The U.S. military on Friday disclosed for the first time base-by-base data on sexual assault reports, showing a higher number of reports at big military installations like Naval Station Norfolk in Virginia as well as overseas hubs like South Korea.

Sexual assault in the military, which is defined as anything from groping to rape, is believed to be significantly higher than the number of reports. The Pentagon said it estimates that, in 2016, less than a third of service members who experienced a sexual assault reported it.

Still, that was an improvement in reporting from previous years, the Pentagon said.

According to the newly released data, a collection of U.S. bases in South Korea had a combined 211 reports of sexual assault while Norfolk had 270 reports of sexual assault in the 2016 fiscal year, which began in October 2015 and ended in September 2016. That is down slightly from 291 cases at Norfolk in 2015.

The Pentagon did not elaborate on the data but noted that the reports showed where a victim reported a sexual assault, not necessarily where the sexual assault occurred.

Sexual assault reports from other big bases in 2016 included: Fort Hood in Texas with 199 reports; Naval Base in San Diego, California, with 187 reports; Camp Lejeune in North Carolina with 169 reports; Camp Pendleton in California with 157 reports, and Fort Bragg in North Carolina with 146 reports.

The Pentagon announced earlier this year a record total of 6,172 sexual assault reports in 2016, compared with 6,082 the previous year. This was a sharp increase from 2012, when 3,604 cases were reported.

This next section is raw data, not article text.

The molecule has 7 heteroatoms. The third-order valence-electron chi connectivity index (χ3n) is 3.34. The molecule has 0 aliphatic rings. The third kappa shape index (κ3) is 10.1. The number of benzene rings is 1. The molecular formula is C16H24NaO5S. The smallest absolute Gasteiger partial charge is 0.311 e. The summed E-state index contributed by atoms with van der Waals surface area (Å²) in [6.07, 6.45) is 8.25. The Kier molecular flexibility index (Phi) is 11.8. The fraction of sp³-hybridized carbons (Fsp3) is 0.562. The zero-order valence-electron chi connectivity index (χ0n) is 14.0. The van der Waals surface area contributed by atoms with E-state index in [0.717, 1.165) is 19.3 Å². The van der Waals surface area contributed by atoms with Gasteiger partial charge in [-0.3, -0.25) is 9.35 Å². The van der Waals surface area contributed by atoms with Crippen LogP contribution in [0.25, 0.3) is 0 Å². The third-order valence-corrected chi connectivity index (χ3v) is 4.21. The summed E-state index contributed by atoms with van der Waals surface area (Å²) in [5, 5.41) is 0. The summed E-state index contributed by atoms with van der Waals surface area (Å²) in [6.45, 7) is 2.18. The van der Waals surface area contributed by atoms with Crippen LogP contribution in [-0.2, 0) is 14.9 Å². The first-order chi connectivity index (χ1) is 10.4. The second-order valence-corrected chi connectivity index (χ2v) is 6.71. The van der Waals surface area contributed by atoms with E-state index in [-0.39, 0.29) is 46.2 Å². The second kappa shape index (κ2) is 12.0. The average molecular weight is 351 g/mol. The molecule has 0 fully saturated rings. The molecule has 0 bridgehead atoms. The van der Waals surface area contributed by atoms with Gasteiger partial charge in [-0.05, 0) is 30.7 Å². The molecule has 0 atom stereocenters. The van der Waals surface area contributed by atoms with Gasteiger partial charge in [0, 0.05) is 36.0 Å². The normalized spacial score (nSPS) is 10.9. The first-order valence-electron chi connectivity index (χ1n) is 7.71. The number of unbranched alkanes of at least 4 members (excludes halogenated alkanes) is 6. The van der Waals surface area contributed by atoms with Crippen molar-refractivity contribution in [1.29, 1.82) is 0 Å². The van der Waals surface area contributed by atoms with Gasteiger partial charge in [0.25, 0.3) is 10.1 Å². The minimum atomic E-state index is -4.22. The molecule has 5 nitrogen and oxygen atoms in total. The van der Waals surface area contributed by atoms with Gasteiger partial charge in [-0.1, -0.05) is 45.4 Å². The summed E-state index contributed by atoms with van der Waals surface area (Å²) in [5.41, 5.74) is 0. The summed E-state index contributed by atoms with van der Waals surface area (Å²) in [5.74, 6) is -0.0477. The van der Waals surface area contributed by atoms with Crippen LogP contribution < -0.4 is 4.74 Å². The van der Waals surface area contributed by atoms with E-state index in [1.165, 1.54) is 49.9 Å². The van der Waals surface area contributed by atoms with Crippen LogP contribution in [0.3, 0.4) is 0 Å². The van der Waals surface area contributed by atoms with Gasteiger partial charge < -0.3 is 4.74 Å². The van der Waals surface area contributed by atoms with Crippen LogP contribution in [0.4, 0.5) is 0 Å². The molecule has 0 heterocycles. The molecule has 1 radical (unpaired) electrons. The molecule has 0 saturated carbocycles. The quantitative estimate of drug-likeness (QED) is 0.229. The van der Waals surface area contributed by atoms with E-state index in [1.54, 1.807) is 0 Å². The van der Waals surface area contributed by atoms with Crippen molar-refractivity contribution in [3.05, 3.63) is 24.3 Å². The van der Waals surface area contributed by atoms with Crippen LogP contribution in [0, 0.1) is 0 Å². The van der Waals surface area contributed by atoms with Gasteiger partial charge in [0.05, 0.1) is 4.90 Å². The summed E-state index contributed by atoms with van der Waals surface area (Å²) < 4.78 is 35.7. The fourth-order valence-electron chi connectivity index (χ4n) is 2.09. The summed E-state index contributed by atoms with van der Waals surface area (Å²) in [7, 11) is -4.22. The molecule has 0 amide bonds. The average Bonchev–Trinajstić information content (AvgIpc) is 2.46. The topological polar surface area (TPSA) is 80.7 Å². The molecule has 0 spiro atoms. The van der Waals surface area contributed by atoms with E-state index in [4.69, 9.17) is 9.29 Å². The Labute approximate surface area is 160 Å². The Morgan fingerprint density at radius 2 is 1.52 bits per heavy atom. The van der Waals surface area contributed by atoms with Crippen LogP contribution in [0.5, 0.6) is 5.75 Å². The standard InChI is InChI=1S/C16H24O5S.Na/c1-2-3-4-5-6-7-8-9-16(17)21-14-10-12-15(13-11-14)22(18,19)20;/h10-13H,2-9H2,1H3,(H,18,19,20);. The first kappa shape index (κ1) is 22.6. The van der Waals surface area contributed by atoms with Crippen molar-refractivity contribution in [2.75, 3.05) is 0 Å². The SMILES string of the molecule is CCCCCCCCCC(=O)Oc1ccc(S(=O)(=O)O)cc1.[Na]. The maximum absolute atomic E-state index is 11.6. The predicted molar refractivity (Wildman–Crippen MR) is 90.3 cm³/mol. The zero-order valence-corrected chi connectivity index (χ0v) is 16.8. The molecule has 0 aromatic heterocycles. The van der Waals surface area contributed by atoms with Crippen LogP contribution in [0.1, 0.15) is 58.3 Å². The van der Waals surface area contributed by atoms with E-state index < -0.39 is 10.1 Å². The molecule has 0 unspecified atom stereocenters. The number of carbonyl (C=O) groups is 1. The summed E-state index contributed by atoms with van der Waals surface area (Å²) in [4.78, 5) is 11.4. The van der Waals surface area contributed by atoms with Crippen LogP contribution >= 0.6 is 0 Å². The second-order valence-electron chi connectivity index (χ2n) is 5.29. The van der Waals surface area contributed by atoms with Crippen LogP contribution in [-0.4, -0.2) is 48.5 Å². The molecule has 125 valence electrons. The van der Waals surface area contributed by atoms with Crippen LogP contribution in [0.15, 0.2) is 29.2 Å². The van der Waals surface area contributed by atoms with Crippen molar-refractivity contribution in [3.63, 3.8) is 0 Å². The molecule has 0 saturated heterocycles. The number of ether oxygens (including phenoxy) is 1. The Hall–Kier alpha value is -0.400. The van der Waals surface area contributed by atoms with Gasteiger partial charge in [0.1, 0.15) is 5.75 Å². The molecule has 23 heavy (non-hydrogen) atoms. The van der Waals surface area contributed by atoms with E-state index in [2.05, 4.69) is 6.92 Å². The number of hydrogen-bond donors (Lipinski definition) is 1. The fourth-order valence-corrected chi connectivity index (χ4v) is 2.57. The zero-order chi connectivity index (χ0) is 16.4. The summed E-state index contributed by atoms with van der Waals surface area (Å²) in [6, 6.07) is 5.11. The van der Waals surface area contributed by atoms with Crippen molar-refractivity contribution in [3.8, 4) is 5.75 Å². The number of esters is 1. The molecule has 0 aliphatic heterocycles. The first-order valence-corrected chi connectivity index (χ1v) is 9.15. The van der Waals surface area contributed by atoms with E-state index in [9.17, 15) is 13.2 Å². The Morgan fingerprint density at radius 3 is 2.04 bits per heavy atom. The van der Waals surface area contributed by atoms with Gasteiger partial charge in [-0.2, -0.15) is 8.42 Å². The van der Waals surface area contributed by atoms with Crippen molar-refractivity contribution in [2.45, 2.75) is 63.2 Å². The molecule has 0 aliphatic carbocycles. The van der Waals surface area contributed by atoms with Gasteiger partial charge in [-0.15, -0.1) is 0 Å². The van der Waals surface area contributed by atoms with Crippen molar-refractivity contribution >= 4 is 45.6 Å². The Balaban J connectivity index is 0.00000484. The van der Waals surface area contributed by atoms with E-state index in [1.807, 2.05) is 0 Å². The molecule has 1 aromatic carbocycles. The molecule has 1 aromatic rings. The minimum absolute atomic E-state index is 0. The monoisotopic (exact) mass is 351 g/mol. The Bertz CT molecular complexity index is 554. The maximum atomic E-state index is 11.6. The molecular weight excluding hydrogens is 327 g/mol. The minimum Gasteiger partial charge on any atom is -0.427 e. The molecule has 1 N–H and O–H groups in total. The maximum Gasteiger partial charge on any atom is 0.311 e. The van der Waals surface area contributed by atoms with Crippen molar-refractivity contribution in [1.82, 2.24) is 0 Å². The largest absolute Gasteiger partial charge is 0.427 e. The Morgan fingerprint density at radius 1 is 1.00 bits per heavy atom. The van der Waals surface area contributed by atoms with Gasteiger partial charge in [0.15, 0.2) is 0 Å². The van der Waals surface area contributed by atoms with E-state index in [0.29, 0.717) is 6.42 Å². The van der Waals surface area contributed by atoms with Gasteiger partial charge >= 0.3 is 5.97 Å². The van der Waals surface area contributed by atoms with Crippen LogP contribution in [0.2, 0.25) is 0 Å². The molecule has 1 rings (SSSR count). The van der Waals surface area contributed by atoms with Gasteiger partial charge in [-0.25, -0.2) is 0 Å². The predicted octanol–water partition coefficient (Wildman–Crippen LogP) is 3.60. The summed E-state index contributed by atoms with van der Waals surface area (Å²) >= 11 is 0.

The U.S. military said it believes that a biannual anonymous survey provides a more accurate estimate of the number of sexual assaults. According to the latest survey, 14,900 service members experienced some kind of sexual assault in 2016, down from 20,300 in 2014.

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State Department Battles Criticism of Tillerson’s Management

The State Department is hitting back at the growing bipartisan criticism of Rex Tillerson’s leadership and accusations he is presiding over a debilitating brain drain of the nation’s diplomatic corps.

 

In a letter to the Senate Foreign Relations Committee’s Republican chairman, the department said Tillerson’s reorganization plans aren’t crippling the agency as reports have claimed. Top ranks aren’t being intentionally gutted through attrition, mass retirements and buyouts, it said, and a planned 8 percent reduction of its nearly 75,000 employees had been mandated by the Office of Management and Budget and is proceeding under that order.

 

In the letter sent to Sen. Bob Corker late Thursday, the department said there are only 108 fewer foreign service officers now than in 2016. The tally is still 2,000 more than there were in 2008, it said.